After all, two of the five semi-final teams to defeat Wichita State have etched their names into the field of 68 the day after. 

2. Depth

If I have said it once, I have said it four million teams: Missouri State has GREAT depth.

Even without junior guard Ronnie Rousseau III (11.6 PPG), the Bears have eight players who average over five points per game. The group is led by All-MVC first teamer Alize Johnson, who has recorded 17 double-doubles on the season and is averaging a double-double, and stat-stuffer Dequon Miller. Yet, the x-factors are Jarred Dixon, Jarrid Rhodes, and Obediah Church. All three had their fingerprints on last night’s 70-64 victory over Northern Iowa (which was UNI’s first loss in St. Louis since 2014).

Church, an All-Defensive team selection, anchored the defense and grabbed 11 rebounds going against Panthers’ juniors Bennett Koch and Klint Carlson. Rhodes, although he only scored five points, grabbed four rebounds in 15 minutes while helping the Bears to a positive five in plus/minus. 

Dixon’s impact could not have been more important. He was 10-of-10 in free throws, six of which came in the final 46 seconds. Ironically, it was only the sophomore’s FIRST game at Scottrade Center (he missed last year’s tournament due to injury).

Church, Rhodes, and Dixon will have to play tremendously to send the Bears to their first Arch Madness championship since 2011. Yet, their play is as crucial as a trio of seasoned sharpshooters.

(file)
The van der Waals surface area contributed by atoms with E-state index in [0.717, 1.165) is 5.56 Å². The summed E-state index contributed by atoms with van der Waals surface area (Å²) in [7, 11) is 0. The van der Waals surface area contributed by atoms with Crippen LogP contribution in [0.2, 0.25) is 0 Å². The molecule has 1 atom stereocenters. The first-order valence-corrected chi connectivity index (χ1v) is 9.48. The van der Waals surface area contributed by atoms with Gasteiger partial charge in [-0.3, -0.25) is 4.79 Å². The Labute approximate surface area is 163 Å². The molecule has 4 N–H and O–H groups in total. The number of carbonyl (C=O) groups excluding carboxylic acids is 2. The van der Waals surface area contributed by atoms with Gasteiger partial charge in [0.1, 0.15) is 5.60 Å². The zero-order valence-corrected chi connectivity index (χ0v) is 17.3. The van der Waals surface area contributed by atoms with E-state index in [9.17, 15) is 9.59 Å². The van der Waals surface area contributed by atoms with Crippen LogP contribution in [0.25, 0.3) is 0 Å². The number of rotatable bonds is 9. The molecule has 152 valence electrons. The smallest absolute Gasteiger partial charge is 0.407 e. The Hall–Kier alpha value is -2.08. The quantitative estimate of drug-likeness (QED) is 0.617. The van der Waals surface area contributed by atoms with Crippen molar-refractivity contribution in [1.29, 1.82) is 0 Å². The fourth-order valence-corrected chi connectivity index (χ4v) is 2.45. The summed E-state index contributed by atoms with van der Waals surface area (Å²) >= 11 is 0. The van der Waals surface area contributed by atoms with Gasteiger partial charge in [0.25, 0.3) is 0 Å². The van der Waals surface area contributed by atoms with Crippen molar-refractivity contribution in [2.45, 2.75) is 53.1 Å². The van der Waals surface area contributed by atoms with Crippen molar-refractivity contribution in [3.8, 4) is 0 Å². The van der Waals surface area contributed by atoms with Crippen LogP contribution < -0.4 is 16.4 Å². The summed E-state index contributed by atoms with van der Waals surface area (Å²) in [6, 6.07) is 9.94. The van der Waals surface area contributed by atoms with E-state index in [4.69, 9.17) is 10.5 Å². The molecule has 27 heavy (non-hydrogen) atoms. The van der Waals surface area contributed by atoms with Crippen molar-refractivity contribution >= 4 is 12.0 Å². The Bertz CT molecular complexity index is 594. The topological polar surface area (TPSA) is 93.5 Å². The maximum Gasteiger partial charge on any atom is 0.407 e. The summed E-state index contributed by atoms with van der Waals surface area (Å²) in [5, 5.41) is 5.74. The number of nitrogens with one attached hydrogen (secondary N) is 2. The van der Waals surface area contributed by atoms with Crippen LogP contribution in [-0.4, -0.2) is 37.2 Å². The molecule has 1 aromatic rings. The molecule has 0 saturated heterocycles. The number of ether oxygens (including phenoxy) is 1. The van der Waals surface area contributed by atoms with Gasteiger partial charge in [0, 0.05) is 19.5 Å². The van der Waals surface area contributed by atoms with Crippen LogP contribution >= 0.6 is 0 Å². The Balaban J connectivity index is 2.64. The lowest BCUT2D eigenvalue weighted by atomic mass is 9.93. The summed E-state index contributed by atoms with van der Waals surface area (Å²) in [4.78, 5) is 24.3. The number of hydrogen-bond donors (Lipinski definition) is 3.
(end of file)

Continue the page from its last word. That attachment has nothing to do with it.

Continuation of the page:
Photo courtesy of Ozark Sports Zone.

3. Sharpshooters 

42.4 percent, 36.4 percent, and 32.1 percent; these are the three-point shooting percentages of Ryan Kreklow, Austin Ruder, and Chris Kendrix. 

The trio only combines for 17 of Missouri State’s 73 points per contest; however, one triple can sway momentum as a right hand to the temple. 

All three have started games for head coach Paul Lusk. In fact, a combined 103 games have been started by the assassins. Moreover, their points per game averages are the lowest it has been in their respective college careers. 


With the depth and unselfish nature of Missouri State basketball, neither Kreklow, Ruder, nor Kendrix needs to produce ten points a night. However, this season each have had outbursts of 15+ plus points. All are extremely capable, and today will be the day that they let the nation know they are high-level marksmen from downtown.

4. THE Dynamic Duo

Argue with me if you prefer, but the best guard/big man duo in the Missouri Valley Conference is none other than Dequon Miller and Alize Johnson.

Photo courtesy of Missouri State Athletics.

Responsible for 30.5 points during conference play, Miller and Johnson are the second highest scoring two-man tandem behind Loyola’s Milton Doyle and Donte Ingram.

Johnson, individually, has had SEVEN double-doubles featuring 15 or more rebounds. In other words, Johnson may be the most valuable big man since Northern Iowa’s Seth Tuttle (and we all remember how he guided the Panthers to an Arch Madness championship in 2015).

On the other hand, Miller, when shooting more than 10 times in a game is lethally productive with 15.4 points per game.